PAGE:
Bird nest cave, Gomantong.
Had a very exciting day today. We booked a trip through the backpackers to do a river cruise and see the caves where birds nest is harvested for the Chinese market. Our guide, Mr Aji, collected us at 10am at which point we hopped into the Sabah equivalent of Alomodovar's "mambo taxi". Mr Aji appears to have am immense love of leopards, as every spare inch of his car was covered in leopard print (although zebra print triumphed in the back row of seats). He also, when driving, donned leopard print sleeves to cover his arms - we can only assume to keep the sun off! It certainly added to our experience, though!
After driving for a couple of hours through oil palm plantation as far as the eye can see, and getting onto a very rough unmade road, we arrived at the Gomantong Caves.
Elephants crossing the Kinabatangan River.
The caves are within a national park area, but are privately owned, having been in the one family for generations. Hence, the camera fee here is RM30, somewhat higher than the usual RM10 at most government run places. A boardwalk took us through the forest to the caves, coming out at the workers huts which sit at the mouth of the cave and underneath which is all the equipment needed, such as rope ladders, baskets and so on. The cave is quite open, so is not really dark, but the smell is fairly overpowering. You can see the swallows high up in the roof making their nests (the last lot were harvested in June and the next lot are due to be taken in November), and there are also hundreds of bats hanging off the wall, waiting for night to take off. Also plenty of cockroaches and the odd rat, so be aware if you're a bit squeamish! As we were walking along, we came across a tiny, hairless baby bat which must have fallen from high above - the cockroaches were getting ready to move in once we passed, so didn't hang around to watch that.
Elephants crossing Kinabatangan River.
There are some ladders permanently in place, reaching from the floor high up to the cave roof - don't know how they can climb up there, and apparently there are fairly regular falls which result in severe injury and often death. The biggest mystery, however, is - having seen the smelly, dirty conditions in which the birds nests are made (and then being told how they're processed) - why the Chinese ever thought of eating them in the first place!! Can't see it as a good idea, personally!
We then hopped back in the car for a short drive to Sukau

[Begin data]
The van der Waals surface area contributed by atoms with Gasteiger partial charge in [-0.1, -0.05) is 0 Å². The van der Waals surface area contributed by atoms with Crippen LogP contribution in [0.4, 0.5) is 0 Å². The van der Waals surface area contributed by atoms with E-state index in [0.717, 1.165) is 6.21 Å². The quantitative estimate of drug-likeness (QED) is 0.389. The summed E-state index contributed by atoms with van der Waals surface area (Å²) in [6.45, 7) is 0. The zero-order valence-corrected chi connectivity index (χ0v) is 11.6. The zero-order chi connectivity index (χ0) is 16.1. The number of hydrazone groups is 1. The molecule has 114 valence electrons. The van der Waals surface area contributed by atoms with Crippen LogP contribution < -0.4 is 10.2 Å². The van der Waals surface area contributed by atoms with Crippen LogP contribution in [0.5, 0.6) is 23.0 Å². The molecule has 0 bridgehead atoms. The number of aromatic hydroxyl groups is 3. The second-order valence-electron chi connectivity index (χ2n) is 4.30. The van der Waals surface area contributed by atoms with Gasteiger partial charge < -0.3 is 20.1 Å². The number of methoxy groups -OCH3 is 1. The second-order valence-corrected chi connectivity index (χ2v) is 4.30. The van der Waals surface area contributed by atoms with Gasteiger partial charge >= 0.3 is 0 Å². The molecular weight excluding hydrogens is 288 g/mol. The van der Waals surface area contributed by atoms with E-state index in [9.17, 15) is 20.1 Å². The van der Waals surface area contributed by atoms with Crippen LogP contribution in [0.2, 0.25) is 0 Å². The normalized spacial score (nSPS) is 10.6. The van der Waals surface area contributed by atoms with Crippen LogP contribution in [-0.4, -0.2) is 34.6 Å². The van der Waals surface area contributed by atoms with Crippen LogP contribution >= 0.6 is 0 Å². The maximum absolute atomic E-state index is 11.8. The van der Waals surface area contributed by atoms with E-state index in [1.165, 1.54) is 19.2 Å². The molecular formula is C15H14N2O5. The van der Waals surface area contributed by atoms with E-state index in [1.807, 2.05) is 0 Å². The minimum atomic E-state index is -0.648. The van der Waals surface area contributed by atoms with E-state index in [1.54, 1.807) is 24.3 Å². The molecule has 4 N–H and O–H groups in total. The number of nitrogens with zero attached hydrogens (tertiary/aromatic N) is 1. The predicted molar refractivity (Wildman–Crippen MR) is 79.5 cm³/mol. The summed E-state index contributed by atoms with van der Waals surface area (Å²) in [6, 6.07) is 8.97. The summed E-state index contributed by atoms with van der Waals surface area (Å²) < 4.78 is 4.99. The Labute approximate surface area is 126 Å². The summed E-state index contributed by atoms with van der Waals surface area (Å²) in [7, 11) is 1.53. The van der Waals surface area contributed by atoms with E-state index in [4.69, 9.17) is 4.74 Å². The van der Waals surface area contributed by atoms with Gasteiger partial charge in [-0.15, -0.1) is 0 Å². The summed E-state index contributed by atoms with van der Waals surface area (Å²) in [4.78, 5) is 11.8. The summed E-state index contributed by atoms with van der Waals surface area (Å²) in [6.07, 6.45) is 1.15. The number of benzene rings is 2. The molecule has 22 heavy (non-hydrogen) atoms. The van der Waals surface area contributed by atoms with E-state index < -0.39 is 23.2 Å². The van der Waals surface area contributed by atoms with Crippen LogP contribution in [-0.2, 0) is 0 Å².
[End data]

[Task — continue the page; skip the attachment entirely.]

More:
, where we met our boatman for the river cruise. This must have been one of the best experiences of our trip so far. We were incredibly lucky to see a huge herd of elephants crossing the section of river we went up, the Menangol River.
Adult and baby elephants stuck in the mud after crossing the Kinabatangan River.
Another boat told us they'd been crossing for about 2 hours when we arrived, and they kept going for another hour while we were there. We saw adults, adolescents, even small babies, probably less than a year old - must have been about 60 or so that we saw cross. They'd come down on one bank, swim across with their trunks up in the air like snorkel, and then clamber out on the other. The babies were always protected within a group, and then pushed up the muddy bank by their mothers if their little legs couldn't reach. The whole thing was absolutely incredible, and also unusual as the elephants are not seen that often. Also saw the usual macaques, proboscis monkeys and monitor lizards - no crocs this time, however. On the way back, however, we were lucky to see two pied hornbills fly into a tree and sit there for us to look at while they ate the fruit.
Pied Hornbill in a palm tree above the Kinabatangan River.
Saw a male and a female, so lucky in that respect too. All in all, a great day of wildlife spotting.
The drive back to Sandakan
took a good 2 1/2 hours in the dark, so was nice to get home, shower and go to bed. The great thing about this tour was that Mr Aji was pretty knowledgeable about the animals, and got us to the river early as he knew that the other tour groups would be turning up and creating such a noise that we wouldn't see much. As it turned out, they started their trips as we were returning and it was like rush hour on the river - they wouldn't have seen any of the elephants, though, as they were long gone, so would have had to be happy with macaques and proboscis monkeys.